Personal injury law covers a range of injuries and negligent conduct: motor vehicle accidents, medical malpractice, construction accidents, dog bites, wrongful death, premises liability, and product liability just to name a few. The last two—premises and product liability—are two of the most complex types of personal injury claims because they often involve more than one liable party.
If you’re injured by a defective product, the manufacturer may be at fault, the retailer who sold the product to you may be at fault, and even an entity that transported the product from the manufacturer to the retailer may be partially at fault. The same is true with a premises liability case in that multiple parties may be responsible for an injury that resulted from a slip and fall on someone else’s property or public property like a city sidewalk or community swimming pool.
One type of claim that we see all too often are injuries sustained while jumping on a trampoline. Unfortunately, most of the time, small children are the victims. Even with all of the safety warnings, many parents still buy trampolines for the back yards and fail to install the safety features or enforce safety rules. And even with safety features on the latest models of trampolines, injuries are still rampant.
Parents buy trampolines thinking they will be healthy fun for their children, but trampolines are notoriously dangerous when used carelessly, or when improperly assembled or maintained. Trampolines are so dangerous that the American Academy of Pediatrics recommends against allowing your children access to a trampoline. The AAP urges parents and children to avoid trampolines altogether.
According to the American Academy of Orthopedic Surgeons (AAOS), an estimated 246,875 trampoline injuries requiring medical treatment occur every year in the United States, and of that total, 186,405 of the injuries happen to children aged 14 or younger. According to the U.S. Consumer Product Safety Commission (CPSC), hospital emergency room-treated trampoline injuries almost tripled in the last decade, about 15% of trampoline injuries involved children under the age of six.
Who’s Liable for My Kid’s Injury?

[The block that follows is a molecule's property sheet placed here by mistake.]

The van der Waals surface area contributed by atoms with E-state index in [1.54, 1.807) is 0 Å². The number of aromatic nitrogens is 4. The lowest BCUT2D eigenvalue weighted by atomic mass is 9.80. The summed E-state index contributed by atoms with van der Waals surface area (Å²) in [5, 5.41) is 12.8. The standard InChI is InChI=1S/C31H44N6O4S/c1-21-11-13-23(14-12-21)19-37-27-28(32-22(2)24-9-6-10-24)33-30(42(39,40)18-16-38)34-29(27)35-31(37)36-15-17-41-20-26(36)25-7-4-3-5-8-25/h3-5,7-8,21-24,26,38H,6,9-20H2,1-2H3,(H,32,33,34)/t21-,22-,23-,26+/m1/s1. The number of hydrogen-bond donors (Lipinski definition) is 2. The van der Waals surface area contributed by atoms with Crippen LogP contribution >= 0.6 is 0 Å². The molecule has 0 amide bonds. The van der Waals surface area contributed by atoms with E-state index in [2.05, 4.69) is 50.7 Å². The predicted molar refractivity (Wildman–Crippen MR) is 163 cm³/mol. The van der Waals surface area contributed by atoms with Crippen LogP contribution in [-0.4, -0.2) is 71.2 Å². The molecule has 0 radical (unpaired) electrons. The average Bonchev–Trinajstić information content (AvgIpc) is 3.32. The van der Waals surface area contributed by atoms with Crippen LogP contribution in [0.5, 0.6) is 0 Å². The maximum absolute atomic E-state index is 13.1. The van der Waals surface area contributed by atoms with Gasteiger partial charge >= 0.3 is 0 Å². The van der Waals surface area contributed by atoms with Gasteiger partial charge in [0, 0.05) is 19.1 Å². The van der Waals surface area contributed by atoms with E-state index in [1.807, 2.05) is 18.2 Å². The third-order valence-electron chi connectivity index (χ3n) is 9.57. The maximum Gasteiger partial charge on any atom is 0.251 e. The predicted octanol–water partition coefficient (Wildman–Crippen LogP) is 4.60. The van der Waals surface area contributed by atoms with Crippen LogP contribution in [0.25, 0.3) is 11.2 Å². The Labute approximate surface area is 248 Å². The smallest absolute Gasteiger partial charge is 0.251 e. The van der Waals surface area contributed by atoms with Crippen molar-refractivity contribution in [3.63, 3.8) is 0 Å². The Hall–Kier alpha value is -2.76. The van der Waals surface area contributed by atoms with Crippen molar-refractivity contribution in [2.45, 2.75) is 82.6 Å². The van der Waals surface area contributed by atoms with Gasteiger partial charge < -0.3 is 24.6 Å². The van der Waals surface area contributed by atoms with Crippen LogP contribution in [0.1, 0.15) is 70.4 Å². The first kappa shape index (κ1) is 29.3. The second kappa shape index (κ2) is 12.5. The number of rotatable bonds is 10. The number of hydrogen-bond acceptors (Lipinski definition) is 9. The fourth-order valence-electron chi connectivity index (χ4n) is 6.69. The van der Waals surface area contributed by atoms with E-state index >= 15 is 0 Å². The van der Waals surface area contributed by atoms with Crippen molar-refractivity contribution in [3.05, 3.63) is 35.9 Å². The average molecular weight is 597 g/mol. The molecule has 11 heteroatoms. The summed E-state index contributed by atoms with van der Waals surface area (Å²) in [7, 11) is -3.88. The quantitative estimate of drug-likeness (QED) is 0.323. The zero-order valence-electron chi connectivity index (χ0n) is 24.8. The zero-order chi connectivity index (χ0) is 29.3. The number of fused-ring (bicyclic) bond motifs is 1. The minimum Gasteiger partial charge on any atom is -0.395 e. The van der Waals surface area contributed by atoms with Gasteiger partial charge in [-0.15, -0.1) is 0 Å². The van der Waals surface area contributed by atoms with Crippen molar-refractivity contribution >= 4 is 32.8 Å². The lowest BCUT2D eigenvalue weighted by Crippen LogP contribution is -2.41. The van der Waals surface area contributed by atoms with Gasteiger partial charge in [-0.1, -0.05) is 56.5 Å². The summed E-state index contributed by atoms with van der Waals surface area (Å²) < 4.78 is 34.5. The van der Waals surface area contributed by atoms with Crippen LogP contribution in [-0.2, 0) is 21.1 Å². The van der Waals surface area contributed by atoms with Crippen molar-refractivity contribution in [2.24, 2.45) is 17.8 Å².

Determining who is at fault for your child’s trampoline injury can be complicated, but a skilled personal injury attorney with experience in these difficult cases, like J. Clay McCaslin in Portland, Oregon, will hear the details of your case and advise you on what the best course of legal action to take.
When your child or other loved one is injured by jumping on a trampoline, the first question to ask to determine liability is whether the user was at fault for their own injury. Reckless behavior, intentional misuse of safety equipment, and other individual choices can mean no one else is responsible for the injury.
However, if the person jumping on the trampoline followed reasonable safety procedures and was using common sense, other parties could be to blame:
- Trampoline manufacturer
- Another trampoline user who may have collided with your child (or caused the injury in some other fashion)
- The owner of the trampoline
- The owner of the property where the trampoline was located
While every situation is unique, and there are no hard and fast rules when it comes to assigning liability, there are a few standard scenarios in which a personal injury claim may be filed against the party at fault for the trampoline injury.
- An improperly manufactured part failed during routine use of the trampoline.
- The trampoline owner did not maintain the equipment properly, which caused an equipment failure during normal use.
- The other people on the trampoline did not use it responsibly or safely.
It’s crucial to be absolutely sure how and why the injury happened in trampoline cases because there are three types of cases that may evolve:
- A product liability case if the manufacturer caused the accident and injury
- A premises liability case if the owner of the trampoline is responsible
- A negligence case if another user on the trampoline is responsible
What makes these cases even more complicated is that your child’s trampoline injury may be a combination of one or more of the three listed here. The trampoline may have been defective, but the owner of the trampoline may have not provided a safe trampoline experience for your child.
If you’re looking for a trampoline accident attorney in Portland or a surrounding area of Oregon, please contact the Law Office of J. Clay McCaslin today to schedule a no-cost, no-obligation consultation.